Wednesday, 9 January 2019

Asia’s budding interest in corporate cannabis

First-mover regional nations are eyeing windfall profits as the marijuana industry sprouts and spreads worldwide

One after another, Asian nations are rethinking their stance on marijuana. Growing commercial acceptance and promised economic gains of legalization have spurred a wave of liberalization that has seen a rising number of industrialized countries allow the use of marijuana for medical and recreational purposes.

Pot has gone from illicit substance to up-and-coming commodity in the span of a few years as global investors, portfolio managers and high-ranking executives tread on what was once the turf of the neighborhood dealer. Multi-billion dollar growth projections have even started to give pause to lawmakers in staunchly anti-drug Southeast Asia.

Thailand is slated to become the region’s first country to allow the medical use of marijuana after a military-appointed legislative assembly vote on December 28 backed the measure. Though the Buddhist-majority country still plans to retain penalties for recreational use, analysts see the reversal on medical marijuana as a precursor to more liberalization.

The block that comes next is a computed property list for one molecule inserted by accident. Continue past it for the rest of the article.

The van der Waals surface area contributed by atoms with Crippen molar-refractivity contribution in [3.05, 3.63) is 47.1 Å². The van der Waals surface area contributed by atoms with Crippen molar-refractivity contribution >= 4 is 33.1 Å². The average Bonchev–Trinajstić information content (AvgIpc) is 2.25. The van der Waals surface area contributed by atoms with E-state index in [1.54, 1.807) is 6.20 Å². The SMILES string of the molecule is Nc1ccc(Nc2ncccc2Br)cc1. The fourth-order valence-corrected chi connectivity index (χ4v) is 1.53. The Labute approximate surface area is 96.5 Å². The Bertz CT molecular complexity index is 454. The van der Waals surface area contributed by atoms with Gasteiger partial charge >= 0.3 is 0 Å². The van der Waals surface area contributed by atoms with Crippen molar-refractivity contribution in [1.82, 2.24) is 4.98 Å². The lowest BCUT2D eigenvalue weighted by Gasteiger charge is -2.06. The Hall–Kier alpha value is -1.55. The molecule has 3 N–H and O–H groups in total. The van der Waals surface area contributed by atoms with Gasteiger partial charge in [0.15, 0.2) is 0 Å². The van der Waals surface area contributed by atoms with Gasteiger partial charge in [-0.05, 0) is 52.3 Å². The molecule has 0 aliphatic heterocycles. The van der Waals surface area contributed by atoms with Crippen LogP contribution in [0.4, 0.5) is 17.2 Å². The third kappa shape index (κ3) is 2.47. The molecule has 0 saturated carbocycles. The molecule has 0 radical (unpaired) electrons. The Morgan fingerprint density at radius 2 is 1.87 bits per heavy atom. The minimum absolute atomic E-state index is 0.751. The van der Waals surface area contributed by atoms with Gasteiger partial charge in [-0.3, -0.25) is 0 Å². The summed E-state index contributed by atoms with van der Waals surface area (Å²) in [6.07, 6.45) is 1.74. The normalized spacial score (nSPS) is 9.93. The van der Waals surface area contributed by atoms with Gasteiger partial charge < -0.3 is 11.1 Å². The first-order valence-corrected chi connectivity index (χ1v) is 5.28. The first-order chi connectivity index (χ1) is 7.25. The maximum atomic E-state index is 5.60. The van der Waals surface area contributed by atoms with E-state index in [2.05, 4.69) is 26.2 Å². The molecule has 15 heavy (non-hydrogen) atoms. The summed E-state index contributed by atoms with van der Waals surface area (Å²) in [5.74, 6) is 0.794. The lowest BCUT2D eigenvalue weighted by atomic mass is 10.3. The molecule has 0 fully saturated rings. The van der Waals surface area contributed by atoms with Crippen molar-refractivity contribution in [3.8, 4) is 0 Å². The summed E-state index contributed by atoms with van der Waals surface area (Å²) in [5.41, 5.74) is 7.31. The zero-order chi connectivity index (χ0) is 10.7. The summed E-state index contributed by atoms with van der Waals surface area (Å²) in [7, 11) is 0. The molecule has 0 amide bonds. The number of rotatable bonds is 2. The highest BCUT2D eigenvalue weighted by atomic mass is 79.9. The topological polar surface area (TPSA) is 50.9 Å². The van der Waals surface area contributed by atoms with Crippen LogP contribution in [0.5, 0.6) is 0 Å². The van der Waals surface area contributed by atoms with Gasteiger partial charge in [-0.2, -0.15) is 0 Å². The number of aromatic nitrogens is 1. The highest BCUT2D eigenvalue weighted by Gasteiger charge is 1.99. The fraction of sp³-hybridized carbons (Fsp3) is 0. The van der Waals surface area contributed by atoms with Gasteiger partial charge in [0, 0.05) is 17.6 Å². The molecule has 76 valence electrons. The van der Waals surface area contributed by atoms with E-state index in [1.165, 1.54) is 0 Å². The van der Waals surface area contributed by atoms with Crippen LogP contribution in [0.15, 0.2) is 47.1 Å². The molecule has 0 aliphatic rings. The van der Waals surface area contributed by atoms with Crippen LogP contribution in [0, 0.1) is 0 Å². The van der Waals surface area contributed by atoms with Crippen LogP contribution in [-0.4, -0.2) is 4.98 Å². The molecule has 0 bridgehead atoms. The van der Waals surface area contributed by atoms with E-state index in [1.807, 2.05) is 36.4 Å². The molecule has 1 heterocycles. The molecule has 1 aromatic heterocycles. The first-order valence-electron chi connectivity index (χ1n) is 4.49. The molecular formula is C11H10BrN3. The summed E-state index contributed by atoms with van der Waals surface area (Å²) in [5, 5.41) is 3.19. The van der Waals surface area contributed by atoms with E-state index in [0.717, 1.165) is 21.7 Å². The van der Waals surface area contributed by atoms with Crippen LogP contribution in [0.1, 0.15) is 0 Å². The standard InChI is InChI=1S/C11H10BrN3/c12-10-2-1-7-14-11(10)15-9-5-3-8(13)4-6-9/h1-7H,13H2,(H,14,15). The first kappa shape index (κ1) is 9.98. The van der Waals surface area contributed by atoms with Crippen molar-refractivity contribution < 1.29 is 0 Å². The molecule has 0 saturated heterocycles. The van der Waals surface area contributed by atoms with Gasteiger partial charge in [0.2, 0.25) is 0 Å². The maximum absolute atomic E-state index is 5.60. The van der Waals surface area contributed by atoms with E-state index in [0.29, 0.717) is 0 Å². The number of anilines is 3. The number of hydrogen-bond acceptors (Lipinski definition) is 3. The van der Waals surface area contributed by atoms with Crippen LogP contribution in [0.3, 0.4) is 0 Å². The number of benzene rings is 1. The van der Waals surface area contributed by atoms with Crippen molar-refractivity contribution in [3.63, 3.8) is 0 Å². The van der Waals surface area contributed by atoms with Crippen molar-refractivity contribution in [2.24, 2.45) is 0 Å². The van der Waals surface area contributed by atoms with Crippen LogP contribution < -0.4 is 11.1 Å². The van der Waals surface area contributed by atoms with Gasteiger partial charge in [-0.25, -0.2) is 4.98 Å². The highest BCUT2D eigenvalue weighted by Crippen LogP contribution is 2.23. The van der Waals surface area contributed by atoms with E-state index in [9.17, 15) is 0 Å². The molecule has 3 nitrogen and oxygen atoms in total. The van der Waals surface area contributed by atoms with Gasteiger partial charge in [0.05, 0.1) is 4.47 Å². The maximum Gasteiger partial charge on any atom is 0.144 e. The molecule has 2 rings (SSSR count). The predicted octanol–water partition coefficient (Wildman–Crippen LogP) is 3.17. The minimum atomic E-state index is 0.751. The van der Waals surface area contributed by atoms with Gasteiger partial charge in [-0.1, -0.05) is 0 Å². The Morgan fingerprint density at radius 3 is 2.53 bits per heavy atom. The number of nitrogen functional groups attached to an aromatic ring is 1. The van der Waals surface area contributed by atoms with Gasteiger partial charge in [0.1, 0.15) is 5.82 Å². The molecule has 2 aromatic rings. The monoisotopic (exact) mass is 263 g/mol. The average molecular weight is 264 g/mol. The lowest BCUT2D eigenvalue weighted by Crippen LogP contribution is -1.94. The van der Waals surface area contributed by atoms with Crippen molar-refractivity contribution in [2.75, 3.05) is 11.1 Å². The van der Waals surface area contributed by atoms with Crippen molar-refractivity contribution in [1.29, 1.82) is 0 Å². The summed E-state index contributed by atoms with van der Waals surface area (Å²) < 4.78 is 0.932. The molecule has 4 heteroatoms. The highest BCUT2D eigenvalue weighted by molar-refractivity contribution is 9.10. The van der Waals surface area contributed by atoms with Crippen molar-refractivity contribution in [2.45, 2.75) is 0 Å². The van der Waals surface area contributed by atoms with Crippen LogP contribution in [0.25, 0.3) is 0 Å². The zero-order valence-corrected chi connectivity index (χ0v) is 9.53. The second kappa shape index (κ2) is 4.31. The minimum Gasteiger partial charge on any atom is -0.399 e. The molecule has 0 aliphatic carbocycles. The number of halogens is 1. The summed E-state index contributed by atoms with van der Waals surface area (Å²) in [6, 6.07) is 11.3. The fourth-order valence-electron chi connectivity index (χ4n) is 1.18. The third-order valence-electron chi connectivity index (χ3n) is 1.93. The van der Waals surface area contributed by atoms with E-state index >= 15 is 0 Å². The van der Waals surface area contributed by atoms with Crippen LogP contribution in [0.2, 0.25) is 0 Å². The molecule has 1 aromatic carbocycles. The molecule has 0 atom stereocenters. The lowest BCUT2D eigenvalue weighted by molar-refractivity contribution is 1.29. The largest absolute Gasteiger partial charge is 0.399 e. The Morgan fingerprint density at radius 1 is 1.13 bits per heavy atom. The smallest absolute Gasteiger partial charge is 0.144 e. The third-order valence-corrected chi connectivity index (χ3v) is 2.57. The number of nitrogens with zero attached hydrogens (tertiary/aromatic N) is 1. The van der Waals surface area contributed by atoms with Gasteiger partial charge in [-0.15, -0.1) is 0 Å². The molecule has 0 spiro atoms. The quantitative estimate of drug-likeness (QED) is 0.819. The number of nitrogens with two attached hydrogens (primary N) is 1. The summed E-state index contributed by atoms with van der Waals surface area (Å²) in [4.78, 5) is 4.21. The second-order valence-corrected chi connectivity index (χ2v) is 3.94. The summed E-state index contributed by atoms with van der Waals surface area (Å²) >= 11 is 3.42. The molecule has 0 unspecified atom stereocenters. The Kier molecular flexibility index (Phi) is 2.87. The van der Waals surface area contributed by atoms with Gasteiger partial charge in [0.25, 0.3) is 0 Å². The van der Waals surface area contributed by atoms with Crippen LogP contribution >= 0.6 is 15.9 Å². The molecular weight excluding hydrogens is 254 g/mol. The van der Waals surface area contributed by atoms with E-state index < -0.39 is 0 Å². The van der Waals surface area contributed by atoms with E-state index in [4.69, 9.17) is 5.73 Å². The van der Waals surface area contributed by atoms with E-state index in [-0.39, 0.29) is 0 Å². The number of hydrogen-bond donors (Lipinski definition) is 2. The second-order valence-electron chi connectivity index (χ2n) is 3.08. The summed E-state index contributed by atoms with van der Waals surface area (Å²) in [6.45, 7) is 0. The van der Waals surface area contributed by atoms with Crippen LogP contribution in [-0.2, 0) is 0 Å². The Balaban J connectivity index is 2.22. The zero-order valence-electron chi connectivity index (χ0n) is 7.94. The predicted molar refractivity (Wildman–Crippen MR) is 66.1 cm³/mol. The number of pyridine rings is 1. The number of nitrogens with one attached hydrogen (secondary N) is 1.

Although Southeast Asian nations have until now had little tolerance for marijuana, seen in some the world’s strictest narcotics laws, scientific studies espousing the plant’s medicinal benefits and its fast-growing corporate commoditization have sparked a new debate.

Read the full story at Asia Times.

Nile Bowie is a writer and journalist with the Asia Times covering current affairs in Singapore and Malaysia. He can be reached at